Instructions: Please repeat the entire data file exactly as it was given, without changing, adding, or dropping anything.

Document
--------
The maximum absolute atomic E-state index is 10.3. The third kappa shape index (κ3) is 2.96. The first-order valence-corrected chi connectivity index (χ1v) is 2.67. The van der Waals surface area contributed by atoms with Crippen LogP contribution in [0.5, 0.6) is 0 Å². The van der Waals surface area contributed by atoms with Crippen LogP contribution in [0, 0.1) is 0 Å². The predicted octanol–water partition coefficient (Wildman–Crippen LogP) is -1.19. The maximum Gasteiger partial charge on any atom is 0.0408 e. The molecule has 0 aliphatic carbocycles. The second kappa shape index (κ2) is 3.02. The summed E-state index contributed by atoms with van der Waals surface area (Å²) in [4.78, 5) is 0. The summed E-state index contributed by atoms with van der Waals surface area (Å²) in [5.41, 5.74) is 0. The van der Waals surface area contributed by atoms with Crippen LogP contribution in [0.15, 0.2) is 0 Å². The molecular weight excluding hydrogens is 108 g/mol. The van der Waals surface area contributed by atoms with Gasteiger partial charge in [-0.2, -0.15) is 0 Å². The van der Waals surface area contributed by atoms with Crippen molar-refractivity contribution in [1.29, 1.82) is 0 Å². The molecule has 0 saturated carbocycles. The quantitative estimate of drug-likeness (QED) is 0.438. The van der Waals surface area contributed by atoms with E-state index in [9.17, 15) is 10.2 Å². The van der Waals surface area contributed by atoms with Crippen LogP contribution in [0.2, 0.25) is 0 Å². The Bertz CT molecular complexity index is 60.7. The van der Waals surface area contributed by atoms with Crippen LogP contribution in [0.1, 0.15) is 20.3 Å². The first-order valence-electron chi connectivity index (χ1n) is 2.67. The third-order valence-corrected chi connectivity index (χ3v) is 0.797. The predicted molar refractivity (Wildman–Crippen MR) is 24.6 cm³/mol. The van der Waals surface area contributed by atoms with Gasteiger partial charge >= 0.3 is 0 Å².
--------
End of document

The maximum absolute atomic E-state index is 10.3. The third kappa shape index (κ3) is 2.96. The first-order valence-corrected chi connectivity index (χ1v) is 2.67. The van der Waals surface area contributed by atoms with Crippen LogP contribution in [0.5, 0.6) is 0 Å². The van der Waals surface area contributed by atoms with Crippen LogP contribution in [0, 0.1) is 0 Å². The predicted octanol–water partition coefficient (Wildman–Crippen LogP) is -1.19. The maximum Gasteiger partial charge on any atom is 0.0408 e. The molecule has 0 aliphatic carbocycles. The second kappa shape index (κ2) is 3.02. The summed E-state index contributed by atoms with van der Waals surface area (Å²) in [4.78, 5) is 0. The summed E-state index contributed by atoms with van der Waals surface area (Å²) in [5.41, 5.74) is 0. The van der Waals surface area contributed by atoms with Crippen LogP contribution in [0.15, 0.2) is 0 Å². The molecular weight excluding hydrogens is 108 g/mol. The van der Waals surface area contributed by atoms with Gasteiger partial charge in [-0.2, -0.15) is 0 Å². The van der Waals surface area contributed by atoms with Crippen molar-refractivity contribution in [1.29, 1.82) is 0 Å². The molecule has 0 saturated carbocycles. The quantitative estimate of drug-likeness (QED) is 0.438. The van der Waals surface area contributed by atoms with E-state index in [9.17, 15) is 10.2 Å². The van der Waals surface area contributed by atoms with Crippen LogP contribution in [0.2, 0.25) is 0 Å². The Bertz CT molecular complexity index is 60.7. The van der Waals surface area contributed by atoms with Crippen LogP contribution in [0.1, 0.15) is 20.3 Å². The first-order valence-electron chi connectivity index (χ1n) is 2.67. The third-order valence-corrected chi connectivity index (χ3v) is 0.797. The predicted molar refractivity (Wildman–Crippen MR) is 24.6 cm³/mol. The van der Waals surface area contributed by atoms with Gasteiger partial charge >= 0.3 is 0 Å².